Why in the world, you might ask, do intelligent people travel hundreds of miles to see these birds as they arrive on the coast of Louisiana?
The best reason I can come up with is because it’s their only chance to see as many as 400 bird species in one small geographic location before they migrate northward to their respective homes. Of course, it may take a course of several days, lots of walking, standing, and bending back of the neck while looking through binoculars, but it is well worth it.
I think RenRed and LilSis will agree with me that no matter whether you’re an amateur or a veteran birder, walking through the “chenier” (oak grove) on Louisiana’s Grand Isle is worth the time and effort. We did it for one day recently.
The songbirds we saw fly south to places like Yucatan, South America, and Mexico in the fall in order to have an ample and easy food to supply make it through the winter.
And in the spring, on just the right south wind, they tank up and return north for the summer. One gentleman who seemed to be an expert on warblers told us it took the birds about 36 hours to fly from the Yucatan to Grand Isle, LA.
Remember, now, there are no birdie rest stops out in the Gulf, so it is a non-stop flight. Many of them are so tired when they finally reach land that they literally “fall out” of the sky, and that is why this phenomenon is called “the fallout”. Stories are told of children holding exhausted multi-colored birds in their little hands, the birds too tired to oppose being held.
As soon as they can, though, the birds are up in the trees eating insects and red mulberries. The red mulberry is a tree native to south Louisiana. This one, which has welcomed many a neotrope to the island, took a toll from the hurricane-force winds of Gustav last fall.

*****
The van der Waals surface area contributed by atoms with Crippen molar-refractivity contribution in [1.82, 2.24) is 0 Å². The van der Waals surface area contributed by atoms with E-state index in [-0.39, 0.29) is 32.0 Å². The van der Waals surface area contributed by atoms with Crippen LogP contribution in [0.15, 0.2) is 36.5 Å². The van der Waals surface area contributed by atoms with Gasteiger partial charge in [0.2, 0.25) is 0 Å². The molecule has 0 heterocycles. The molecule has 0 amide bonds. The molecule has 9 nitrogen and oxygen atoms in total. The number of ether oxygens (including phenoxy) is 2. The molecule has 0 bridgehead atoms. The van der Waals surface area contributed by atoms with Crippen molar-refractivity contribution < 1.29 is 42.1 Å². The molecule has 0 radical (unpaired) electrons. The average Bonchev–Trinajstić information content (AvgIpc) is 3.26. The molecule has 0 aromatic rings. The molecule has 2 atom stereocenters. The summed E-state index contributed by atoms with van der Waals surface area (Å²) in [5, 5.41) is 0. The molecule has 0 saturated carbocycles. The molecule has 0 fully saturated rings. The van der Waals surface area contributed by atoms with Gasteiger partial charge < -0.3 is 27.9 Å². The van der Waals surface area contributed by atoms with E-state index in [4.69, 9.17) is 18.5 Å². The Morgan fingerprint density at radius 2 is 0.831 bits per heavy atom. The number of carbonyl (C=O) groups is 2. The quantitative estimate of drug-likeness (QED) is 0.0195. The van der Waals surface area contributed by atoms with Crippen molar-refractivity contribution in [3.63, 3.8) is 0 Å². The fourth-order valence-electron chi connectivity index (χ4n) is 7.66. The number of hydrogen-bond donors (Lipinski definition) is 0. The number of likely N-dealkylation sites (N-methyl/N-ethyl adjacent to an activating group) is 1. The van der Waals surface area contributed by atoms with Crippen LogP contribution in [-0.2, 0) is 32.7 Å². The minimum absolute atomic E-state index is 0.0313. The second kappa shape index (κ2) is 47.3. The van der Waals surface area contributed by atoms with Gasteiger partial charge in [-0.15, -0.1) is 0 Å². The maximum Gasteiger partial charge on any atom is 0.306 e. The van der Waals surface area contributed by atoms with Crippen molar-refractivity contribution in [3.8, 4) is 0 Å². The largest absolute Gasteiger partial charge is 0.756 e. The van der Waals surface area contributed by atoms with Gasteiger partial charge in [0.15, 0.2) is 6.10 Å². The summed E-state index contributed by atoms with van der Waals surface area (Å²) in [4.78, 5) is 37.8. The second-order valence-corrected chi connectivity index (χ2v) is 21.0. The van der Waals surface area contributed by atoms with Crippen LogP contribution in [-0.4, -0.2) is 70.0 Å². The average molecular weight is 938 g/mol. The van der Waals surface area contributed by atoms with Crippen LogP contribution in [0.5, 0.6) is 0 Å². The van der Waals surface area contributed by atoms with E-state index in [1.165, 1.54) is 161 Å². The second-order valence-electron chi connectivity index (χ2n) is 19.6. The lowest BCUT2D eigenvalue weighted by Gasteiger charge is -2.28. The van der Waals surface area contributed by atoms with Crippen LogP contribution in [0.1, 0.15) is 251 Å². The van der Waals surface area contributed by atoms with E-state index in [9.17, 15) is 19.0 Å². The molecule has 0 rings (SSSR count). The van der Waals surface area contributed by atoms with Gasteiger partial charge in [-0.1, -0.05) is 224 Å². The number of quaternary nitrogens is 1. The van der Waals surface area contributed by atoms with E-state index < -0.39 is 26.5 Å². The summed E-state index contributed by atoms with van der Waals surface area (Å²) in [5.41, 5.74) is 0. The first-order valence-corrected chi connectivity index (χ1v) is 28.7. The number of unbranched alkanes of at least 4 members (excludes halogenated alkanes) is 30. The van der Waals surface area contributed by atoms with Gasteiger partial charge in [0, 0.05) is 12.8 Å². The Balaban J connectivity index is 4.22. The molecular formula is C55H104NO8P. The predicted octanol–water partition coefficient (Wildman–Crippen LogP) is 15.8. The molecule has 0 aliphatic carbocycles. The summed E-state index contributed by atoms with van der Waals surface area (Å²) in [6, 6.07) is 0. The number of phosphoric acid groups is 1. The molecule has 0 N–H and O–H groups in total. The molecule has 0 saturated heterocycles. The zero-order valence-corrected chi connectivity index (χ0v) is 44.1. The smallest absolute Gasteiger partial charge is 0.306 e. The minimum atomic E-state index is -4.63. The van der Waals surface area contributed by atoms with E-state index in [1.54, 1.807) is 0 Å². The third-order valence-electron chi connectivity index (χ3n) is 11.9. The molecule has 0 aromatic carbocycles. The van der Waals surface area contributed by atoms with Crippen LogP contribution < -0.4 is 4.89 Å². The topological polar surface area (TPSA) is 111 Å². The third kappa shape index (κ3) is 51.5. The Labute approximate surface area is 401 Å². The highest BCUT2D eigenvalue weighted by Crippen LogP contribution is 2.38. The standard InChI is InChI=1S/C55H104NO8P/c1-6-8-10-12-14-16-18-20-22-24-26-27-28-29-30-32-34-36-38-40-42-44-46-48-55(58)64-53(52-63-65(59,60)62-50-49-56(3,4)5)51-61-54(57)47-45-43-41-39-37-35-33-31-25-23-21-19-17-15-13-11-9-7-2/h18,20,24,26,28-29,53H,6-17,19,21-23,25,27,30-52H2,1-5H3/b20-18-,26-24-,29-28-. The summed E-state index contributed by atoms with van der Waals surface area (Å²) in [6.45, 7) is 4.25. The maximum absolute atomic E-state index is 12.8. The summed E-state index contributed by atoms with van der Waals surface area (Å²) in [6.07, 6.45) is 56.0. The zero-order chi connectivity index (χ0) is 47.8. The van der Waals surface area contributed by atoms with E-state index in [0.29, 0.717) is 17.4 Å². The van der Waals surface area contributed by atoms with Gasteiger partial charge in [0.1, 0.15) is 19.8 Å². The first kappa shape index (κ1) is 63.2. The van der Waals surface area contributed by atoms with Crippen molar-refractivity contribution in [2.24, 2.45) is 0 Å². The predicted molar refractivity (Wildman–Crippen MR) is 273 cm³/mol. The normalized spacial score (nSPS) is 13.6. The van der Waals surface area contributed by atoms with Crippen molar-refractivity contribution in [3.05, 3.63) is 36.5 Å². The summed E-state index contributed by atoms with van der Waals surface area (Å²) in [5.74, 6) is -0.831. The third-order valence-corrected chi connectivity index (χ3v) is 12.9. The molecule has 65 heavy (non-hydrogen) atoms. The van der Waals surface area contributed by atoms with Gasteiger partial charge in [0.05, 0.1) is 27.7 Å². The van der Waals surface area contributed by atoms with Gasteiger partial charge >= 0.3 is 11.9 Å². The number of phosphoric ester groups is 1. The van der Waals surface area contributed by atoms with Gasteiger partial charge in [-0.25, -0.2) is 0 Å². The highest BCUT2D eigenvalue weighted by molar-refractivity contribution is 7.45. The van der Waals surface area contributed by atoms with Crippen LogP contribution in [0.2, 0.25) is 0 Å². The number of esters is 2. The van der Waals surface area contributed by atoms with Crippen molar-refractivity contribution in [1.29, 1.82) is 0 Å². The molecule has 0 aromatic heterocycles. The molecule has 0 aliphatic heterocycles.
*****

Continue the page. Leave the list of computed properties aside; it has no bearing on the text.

Some species are observed eating bird seed from feeders, tables, and the ground in yards like this. Many homes on Grand Isle make preparations for the transient birds by hanging misting hoses in the trees and keeping their bird baths filled with fresh water.
Other species prefer hunting in the chenier for big, juicy caterpillars like this one!
As soon as they are well fed and rested, the birds continue on their journey north. We were fortunate to go at just the right time to see a few before they left the hospitality of the islanders.
Wanna see? Here’s a few more reasons why folks like us walk around looking dorky for hours on end . . . .
Okay, before they tell on me, I’ll do it myself. I got so excited when I saw this male hooded warbler peering out that I screeched at my sister to look and scared it away. Needless to say, the couple in front of us could not get away from me fast enough!
Nearby was this beautiful little female hooded warbler.
Peekaboo, I see you! Are you a red-eyed vireo?
And then there were all those cute but confusing warblers darting around in a brushy area. A pair of birders, more knowledgeable than we, named them for us, but they flit across so quickly it was hard to tell what was what. Is this one above a Kentucky?
How about this one? Could it be a blackpoll warbler?
And might this one be a black-throated green warbler?
Many of these magnificent birds darted from tree to tree along the trails. It is a yellow-billed cuckoo. I finally got to see one!!!
Can anyone confirm that this is an immature summer tanager? I could not tell, but another veteran birder claimed with great authority that is what it was.
This is, of course, a summer tanager.
And this beauty, not just a blue bird at all, is really an indigo bunting.
LilSis and I spied these little things twitting around in the dead leaves, well camouflaged and very hard to photograph. I think we finally figured out what it was once we got home and studied our photos along with the field guide. I think it’s a worm eating warbler. What would you say?
And finally, the bird that I think took the award for the most brilliantly colored bird of the day–this male scarlet tanager. He posed and posed for us, as though he knew just how pretty he was. This photo has not been color enhanced. Their spring colors really are this vivid.
There is only one bird that would have trumped this scarlet tanager, and that would have been a painted bunting. However, we did not get there early enough to see one.
So here’s a tip for next year: The early painted bunting always catches the worm, and the early birder always catches the painted bunting!
Kim, if you would please correct any I have wrong and confirm those that I wasn’t sure about, I’d really appreciate it!
Until next adventure,
Your Bayou Woman